Graffiti Art Lines the Walls with Color at South Hills Middle School
Jan 27, 2016 09:01AM ● Published by Aimee L Cook
By Aimee L. Cook | firstname.lastname@example.org
South Valley - What better way to advertise your art program than to decorate your walls with art? Such was the suggestion of art teacher Larry Moore. He and fellow art teacher Gregory Nichols decided to do just that and painted a few things on the walls. They had so much fun doing it, they both decided it would be a great project for the students who are in painting class.
“Students do not have to paint exactly what they’re learning in their other classes,” Nichols said. “In fact, we had a couple of days at the library where they research what they’re learning in other classes. This way, the students extend their knowledge of a particular subject. My favorite example is my 4th period science group. They were studying the atom at the time, and after doing some research, the group learned a great deal about the atomic chain reaction that causes the nuclear bombs and the Higgs-Boson particle that holds the universe together. After their research, the groups split into pairs and drew a mock up of the mural they envisioned. They then pitched it to the group, who then decided what was good, what would stick, and how to combine them. They then had to pitch the proposal to “board.” The board was just me, but I explained how mural designs are typically approved.”
Once their murals were approved, the students, working in groups of 8-12, drew them on with chalk first, and then painted them over the course of 10 days. The goal was to help students understand and demonstrate depth, space, color theory and blending. In addition, Nichols feels that having students paint subject matters that correlate to what they are leaning in school creates “cross-curricular bridges.”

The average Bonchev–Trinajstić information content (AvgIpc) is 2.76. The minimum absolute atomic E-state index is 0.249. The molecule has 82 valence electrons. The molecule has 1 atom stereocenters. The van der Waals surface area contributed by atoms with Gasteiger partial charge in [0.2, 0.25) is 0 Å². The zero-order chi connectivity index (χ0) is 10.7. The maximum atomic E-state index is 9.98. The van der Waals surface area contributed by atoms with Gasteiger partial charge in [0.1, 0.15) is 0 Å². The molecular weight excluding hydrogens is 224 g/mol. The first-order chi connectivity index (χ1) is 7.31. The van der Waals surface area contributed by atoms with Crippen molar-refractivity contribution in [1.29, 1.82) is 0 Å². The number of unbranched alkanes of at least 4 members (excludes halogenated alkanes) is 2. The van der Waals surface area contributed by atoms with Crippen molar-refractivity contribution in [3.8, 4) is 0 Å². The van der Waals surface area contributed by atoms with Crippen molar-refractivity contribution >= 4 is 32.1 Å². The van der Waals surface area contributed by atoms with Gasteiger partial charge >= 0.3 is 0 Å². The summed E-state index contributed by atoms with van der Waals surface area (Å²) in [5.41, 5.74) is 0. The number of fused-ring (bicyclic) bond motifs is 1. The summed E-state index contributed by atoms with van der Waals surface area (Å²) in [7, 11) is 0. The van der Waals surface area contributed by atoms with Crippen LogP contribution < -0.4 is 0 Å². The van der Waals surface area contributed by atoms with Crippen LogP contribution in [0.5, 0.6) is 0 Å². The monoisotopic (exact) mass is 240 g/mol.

“I spoke with the groups about how the most important thing they’d learn from this activity would probably not be color or space, but rather how to talk to each other, voice concerns fairly and forgive pettiness,” Nichols said.
Students learned a great deal more than painting. The school’s halls are dressed in color and student art, and the atmosphere created by being creative is one of positivity. The new graffiti art program is a success.
“I love the fact that our art students have the opportunity to showcase their incredible talents in a unique way, so that the entire school can enjoy them and celebrate their works of art,” Ben Jameson, principal, said. “I am grateful for the amazing teachers at South Hills, like Mr. Nichols, who think outside of the box to create meaningful, fun and authentic educational experiences for their students.”